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House GOP threatens key witness in FBI probes with contempt

  • Author: Karoun Demirjian, Mike DeBonis, Matt Zapotosky, The Washington Post
  • Updated: July 11
  • Published July 11

WASHINGTON - House Republican leaders threatened to hold former FBI lawyer Lisa Page in contempt of Congress unless she agrees to testify by Friday morning about her role in the bureau's probes into Hillary Clinton's emails and President Donald Trump's suspected Russia ties.

House Judiciary Committee Chairman Bob Goodlatte, R-Va., and House Oversight and Government Reform Committee Chairman Trey Gowdy, R-S.C., sent a letter on Wednesday to Page's lawyer, telling her that unless Page agreed to testify publicly before their panels on Thursday at 10 a.m. or behind closed doors on Friday at 10 a.m., the GOP would formally seek to hold her in contempt.

"The Judiciary Committee intends to initiate contempt proceedings on Friday, July 13, 2018, at 10:30 a.m.," Goodlatte and Gowdy wrote in their letter to Amy Jeffress, who is representing Page. Jeffress has argued that Page needs more time to review relevant records before testifying to the panels, a claim that the Republican members of those committees reject.

Should Page agree to testify on Thursday, she would be doing so alongside Peter Strzok, the former top FBI counterintelligence official with whom she exchanged a series of anti-Trump texts that brought her to the GOP's attention.

House Speaker Paul Ryan, R-Wis., indicated earlier Wednesday that he would support Goodlatte's decision.

"Congressional subpoenas for testimony are not optional," Ryan said, promising that "we will do what we need to do to protect this branch of government."

Page, who worked for Andrew McCabe when he was FBI deputy director and briefly served on special counsel Robert Mueller III's team, "was part of the mess that we've uncovered over at DOJ," Ryan said. "She has an obligation to come and testify. If she wants to come and plead the Fifth, that's her choice. But a subpoena to testify before Congress is not optional; it's mandatory."

Page first came to lawmakers' attention over anti-Trump text messages she exchanged with Strzok, with whom she was having an affair. The texts were discovered during the Justice Department inspector general's probe of the Clinton email investigation. Strzok, who has already spoken to the House Judiciary and Oversight and Government Reform committees behind closed doors, is expected to testify publicly before the panels Thursday.

The House Judiciary Committee issued a subpoena for Page's testimony earlier this week. But Jeffress, her lawyer, pushed back, arguing in a statement that Page needed "clarification of the scope of the Committee's interest in interviewing her and access to relevant documents" before she sat for an interview with the panels. Jeffress added that Page received word from the Justice Department only "after 11 p.m." Tuesday that she would have access to the documents she needed for Wednesday's interview.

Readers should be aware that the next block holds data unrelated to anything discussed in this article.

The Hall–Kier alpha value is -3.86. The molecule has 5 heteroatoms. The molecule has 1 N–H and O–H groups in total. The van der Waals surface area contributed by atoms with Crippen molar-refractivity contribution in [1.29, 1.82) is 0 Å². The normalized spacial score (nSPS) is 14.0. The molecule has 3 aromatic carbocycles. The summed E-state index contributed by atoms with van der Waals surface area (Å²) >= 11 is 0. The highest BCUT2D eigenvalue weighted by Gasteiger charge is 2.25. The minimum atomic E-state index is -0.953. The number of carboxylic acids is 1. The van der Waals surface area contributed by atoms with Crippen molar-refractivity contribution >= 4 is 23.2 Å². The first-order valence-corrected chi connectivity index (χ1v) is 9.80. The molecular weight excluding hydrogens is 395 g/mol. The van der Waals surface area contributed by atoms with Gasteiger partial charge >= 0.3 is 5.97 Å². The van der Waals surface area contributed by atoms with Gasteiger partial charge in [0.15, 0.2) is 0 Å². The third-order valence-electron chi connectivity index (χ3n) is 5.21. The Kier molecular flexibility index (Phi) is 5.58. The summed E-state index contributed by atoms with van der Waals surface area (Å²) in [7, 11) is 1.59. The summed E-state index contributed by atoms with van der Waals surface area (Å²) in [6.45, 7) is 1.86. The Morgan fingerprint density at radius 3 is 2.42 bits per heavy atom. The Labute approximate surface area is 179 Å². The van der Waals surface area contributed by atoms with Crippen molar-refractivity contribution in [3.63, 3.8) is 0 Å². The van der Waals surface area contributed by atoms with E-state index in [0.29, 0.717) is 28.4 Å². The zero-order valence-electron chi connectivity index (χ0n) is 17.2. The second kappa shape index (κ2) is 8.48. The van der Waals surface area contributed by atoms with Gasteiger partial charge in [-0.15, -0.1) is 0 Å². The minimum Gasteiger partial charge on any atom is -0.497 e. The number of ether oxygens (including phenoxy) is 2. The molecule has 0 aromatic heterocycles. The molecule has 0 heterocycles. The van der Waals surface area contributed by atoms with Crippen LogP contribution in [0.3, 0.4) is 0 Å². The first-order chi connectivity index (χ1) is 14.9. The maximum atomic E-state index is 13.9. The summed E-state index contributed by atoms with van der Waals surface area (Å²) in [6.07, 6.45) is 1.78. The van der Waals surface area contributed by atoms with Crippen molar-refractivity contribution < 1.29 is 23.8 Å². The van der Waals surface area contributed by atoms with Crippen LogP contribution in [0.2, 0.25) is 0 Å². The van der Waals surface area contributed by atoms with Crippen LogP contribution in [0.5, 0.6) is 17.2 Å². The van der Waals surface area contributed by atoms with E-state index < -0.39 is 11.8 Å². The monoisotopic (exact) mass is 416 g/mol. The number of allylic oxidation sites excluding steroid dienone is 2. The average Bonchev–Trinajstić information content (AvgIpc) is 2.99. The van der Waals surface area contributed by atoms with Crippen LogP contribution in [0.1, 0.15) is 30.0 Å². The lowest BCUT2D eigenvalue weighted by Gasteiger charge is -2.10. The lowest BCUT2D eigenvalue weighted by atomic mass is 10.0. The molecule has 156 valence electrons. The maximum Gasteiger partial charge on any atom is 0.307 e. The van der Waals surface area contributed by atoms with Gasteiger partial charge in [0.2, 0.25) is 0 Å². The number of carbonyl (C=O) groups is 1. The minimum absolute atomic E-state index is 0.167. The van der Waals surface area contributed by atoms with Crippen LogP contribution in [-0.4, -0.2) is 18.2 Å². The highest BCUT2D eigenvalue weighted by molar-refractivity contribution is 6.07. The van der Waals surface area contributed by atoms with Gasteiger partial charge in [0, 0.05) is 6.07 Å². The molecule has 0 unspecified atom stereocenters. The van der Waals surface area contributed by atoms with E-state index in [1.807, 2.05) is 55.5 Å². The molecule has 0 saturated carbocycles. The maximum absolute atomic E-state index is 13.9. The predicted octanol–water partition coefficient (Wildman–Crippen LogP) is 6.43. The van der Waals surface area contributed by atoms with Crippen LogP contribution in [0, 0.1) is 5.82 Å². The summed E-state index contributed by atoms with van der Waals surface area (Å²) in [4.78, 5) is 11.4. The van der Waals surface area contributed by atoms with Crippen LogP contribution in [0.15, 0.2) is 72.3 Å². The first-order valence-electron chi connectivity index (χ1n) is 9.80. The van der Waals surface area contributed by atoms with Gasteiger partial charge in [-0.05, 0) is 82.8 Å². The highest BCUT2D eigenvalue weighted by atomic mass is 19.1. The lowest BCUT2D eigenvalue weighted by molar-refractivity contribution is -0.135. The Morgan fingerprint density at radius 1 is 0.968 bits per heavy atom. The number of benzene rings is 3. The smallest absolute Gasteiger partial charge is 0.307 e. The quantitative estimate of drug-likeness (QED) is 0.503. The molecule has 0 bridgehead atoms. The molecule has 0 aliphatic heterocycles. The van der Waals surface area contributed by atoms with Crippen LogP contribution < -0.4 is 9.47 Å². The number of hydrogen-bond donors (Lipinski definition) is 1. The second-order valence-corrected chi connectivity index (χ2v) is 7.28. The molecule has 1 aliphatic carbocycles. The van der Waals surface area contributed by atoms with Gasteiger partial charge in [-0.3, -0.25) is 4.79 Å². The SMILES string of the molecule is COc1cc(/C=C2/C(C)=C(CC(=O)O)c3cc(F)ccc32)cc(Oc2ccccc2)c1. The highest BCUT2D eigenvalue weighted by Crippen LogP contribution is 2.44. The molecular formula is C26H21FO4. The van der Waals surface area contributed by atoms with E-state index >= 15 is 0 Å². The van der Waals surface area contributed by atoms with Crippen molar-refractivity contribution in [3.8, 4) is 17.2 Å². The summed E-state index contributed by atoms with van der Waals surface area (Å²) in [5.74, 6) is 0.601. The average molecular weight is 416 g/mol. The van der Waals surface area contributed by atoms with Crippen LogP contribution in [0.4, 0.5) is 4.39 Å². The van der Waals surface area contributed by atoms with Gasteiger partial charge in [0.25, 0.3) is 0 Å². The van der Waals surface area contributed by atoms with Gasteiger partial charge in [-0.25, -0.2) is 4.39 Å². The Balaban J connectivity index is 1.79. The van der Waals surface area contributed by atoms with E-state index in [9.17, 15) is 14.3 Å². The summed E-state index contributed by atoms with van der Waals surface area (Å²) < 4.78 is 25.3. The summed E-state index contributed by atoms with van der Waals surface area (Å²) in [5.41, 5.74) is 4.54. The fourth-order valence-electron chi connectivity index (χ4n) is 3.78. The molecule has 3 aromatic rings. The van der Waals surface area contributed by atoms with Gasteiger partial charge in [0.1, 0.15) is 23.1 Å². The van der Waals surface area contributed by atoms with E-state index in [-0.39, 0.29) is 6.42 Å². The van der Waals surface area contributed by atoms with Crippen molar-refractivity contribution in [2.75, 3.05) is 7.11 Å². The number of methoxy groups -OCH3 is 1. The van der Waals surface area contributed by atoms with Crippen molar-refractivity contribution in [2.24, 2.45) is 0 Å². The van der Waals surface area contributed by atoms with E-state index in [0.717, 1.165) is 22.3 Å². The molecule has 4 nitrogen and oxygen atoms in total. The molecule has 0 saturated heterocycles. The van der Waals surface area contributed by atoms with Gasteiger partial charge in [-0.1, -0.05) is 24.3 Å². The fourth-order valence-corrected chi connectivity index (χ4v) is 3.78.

Jeffress accused the panels of using unnecessary "bullying tactics" to push Page into an interview immediately, especially when "she has offered to voluntarily appear before the committees later this month."

"There is no basis for claims that Lisa has anything to hide or is unwilling to testify. The record shows otherwise," Jeffress said in the statement, stressing that Page had already cooperated with the inspector general's probe and one other congressional panel. "We expect them to agree to another date so that Lisa can appear before the Committees in the near future."

But Republicans dispute that timeline. Multiple GOP lawmakers, including Goodlatte and Gowdy, pointed out that Page has known for more than six months that the committees wanted to interview her; they also argued that she had all the information she needed for an unclassified interview far earlier in the day Tuesday than her lawyer claimed.

Rep. Mark Meadows, R-N.C., who sits on the Oversight and Government Reform committee, also charged that Page had made it "very difficult to even serve her with a subpoena."

"The idea that she was willing to come voluntarily and this is all about document review that she's had the ability to review for seven months - many of which she wrote, by the way - it just does not hold water," Meadows said, complaining that a U.S. Marshal had to deliver Page the subpoena early in the morning.

The top Democrat on the House Judiciary Committee, Rep. Jerrold Nadler, N.Y., suggested Wednesday that "the real reason" Republicans were weighing contempt measures against Page was to "set up a dramatic thing" before Strzok's public interview Thursday. Should they actually attempt to hold Page in contempt, Nadler said, a judge would likely "throw it out," because she had not been given enough time to review documents.

"It's open and shut," he added.

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The Washington Post's John Wagner contributed to this report.

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